Large horse show returns to Madison
MADISON - When the Midwest Horse Fair premiered in Madison nearly four decades ago, it drew around 100 horses and 4,500 people who came to see and learn about steeds of numerous sizes, shapes and colors.
Fast forward to 2016, when the show — which was expanded from two days to three in 2000 — attracted more than 600 horses, featured scores of seminars and boasted an attendance of more than 62,000, said Rhonda Reese, who has been the event's general manager for the past 10 years. She said she's hoping for at least 700 horses this year and even more attendees.
Billed as the largest three-day equine show in the country, this year's fair will run April 21-23 at the Alliant Energy Center in Madison. It will feature 300 clinics and seminars on everything from grooming to training to keeping horses healthy, as well as musical entertainment, a Friday night rodeo, a parade, a youth rodeo and more than 500 vendors.
"It all began back in 1979 as a way to bring people in the Midwest together to talk about different equine things, see horses and sell stuff," Reese said. "It was for both the horse community and people who just like to look at these beautiful animals. Over the years, it evolved to have more educational seminars and letting people who have never been around horses get a little more acquainted with them."
Reese said the fair draws people not just from the Midwest, but from all over the country and Canada. Many, she said, consider it one of the top horse-related events of the year and mark it on their calendars months in advance.
She said the most popular horse breeds in Wisconsin — based on registrations for the fair — are quarter horses followed by American paints. Some people, she noted, prefer donkeys and mules, which will also be shown.
Reese said the top event for both horse-owners and wannabes is the Epic Night of the Horse show Saturday evening, when the fair's Star Search finalists and their mounts compete for more than $25,000 in cash. A panel of judges will weigh in on the performances, Reese said, but new this year will be the audience voting with their mobile devices.
"There will be a cowboy mounted shooter who hits balloons while doing reining patterns with his horse and things like sliding to a stop," she said. "And a miniature horse that is blind in one eye and nearly blind in the other who was rescued by a 13-year-old girl who taught it to do amazing things, plus an 8-year-old trick rider. Basically, it's a variety show in which the horses are the stars.
"Another couple will have a Star Wars theme for their act called 'Light Wars.' And one woman will have a horse and two zebras. You don't need to be a horse person to enjoy this show at all. It should be entertaining for everyone."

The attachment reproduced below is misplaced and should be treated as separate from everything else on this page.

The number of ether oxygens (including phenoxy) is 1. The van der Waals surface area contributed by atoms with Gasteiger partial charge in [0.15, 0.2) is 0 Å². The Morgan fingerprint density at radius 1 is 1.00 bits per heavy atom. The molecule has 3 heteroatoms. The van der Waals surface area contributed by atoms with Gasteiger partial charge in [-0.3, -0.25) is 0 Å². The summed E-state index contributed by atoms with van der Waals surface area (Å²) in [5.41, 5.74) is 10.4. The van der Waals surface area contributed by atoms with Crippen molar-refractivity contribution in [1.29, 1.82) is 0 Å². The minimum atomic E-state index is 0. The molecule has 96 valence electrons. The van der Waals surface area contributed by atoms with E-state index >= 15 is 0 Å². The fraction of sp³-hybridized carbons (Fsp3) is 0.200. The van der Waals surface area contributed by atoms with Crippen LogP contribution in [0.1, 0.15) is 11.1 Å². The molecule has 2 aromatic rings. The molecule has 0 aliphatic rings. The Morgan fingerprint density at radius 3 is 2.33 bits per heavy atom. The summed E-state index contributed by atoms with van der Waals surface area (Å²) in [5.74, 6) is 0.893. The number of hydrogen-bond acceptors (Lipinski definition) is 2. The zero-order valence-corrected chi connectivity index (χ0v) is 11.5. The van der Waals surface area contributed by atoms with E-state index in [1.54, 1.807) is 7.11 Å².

Reese also recommends the Grand March, which will feature 30 breeds of horses, ranging from tiny miniature animals that are only 20 inches tall (seven hands in horse lingo) up to giant draft horses that are 17 hands or 5 feet 8 inches tall at the withers, which is the highest point on the shoulders. Reese said the biggest draft horse ever to appear at the fair was Big Jake, a Wisconsin horse that stood 20 hands tall, or almost 6-foot-7 at the withers.
She said the Grand March will also have the Wonder Horse, a dazzling white steed ridden by a woman who will perform tricks with her mount. The Grand March will be presented twice, at noon on Friday and Saturday, in the Hutchinson Arena in Pavilion One.
"If you are looking for a fun family weekend and like animals, this is hard to beat," she said. "There will be music, too, and booths that are selling everything from jewelry to boots to clothes to hats and every kind of accessory for a horse that you could imagine."
Les Warzynski, who runs Sunset Sands Quarter Horses in Montello with his wife, Sarah Steuck, said they will be going to the show to do business and see old acquaintances.
"We go there first to market our stallions," he said. "But the best part is really seeing a lot of great people who you might only run into once a year.
"And you get to meet new folks who have no idea about equine, but just popped in with a friend because they are curious. We pick out the clinics that we'd like to attend, but unfortunately we often find we are too busy."
Warzynski's advice to fair-goers is simple:
"Enjoy all there is to offer and be a sponge. Check out the breeds and figure out for yourself which ones you like. It should be a great weekend to put all your problems to the side and just immerse yourself in the world of horses."
How to attend
Tickets are $13 a day in advance and $17 at the gate, with parking included. The cost is $30 in advance for the entire three-day run of the fair. Kids 7 and under are free. See midwesthorsefair.com or call (920) 623-5515.
For ideas on other things to see and do in Madison, see visitmadison.com.
Getting there: The Midwest Horse Fair will be held at the Alliant Energy Center, 1919 Alliant Energy Center Way, Madison, 80 miles west of Milwaukee via I-94, I-90 and Highway 18.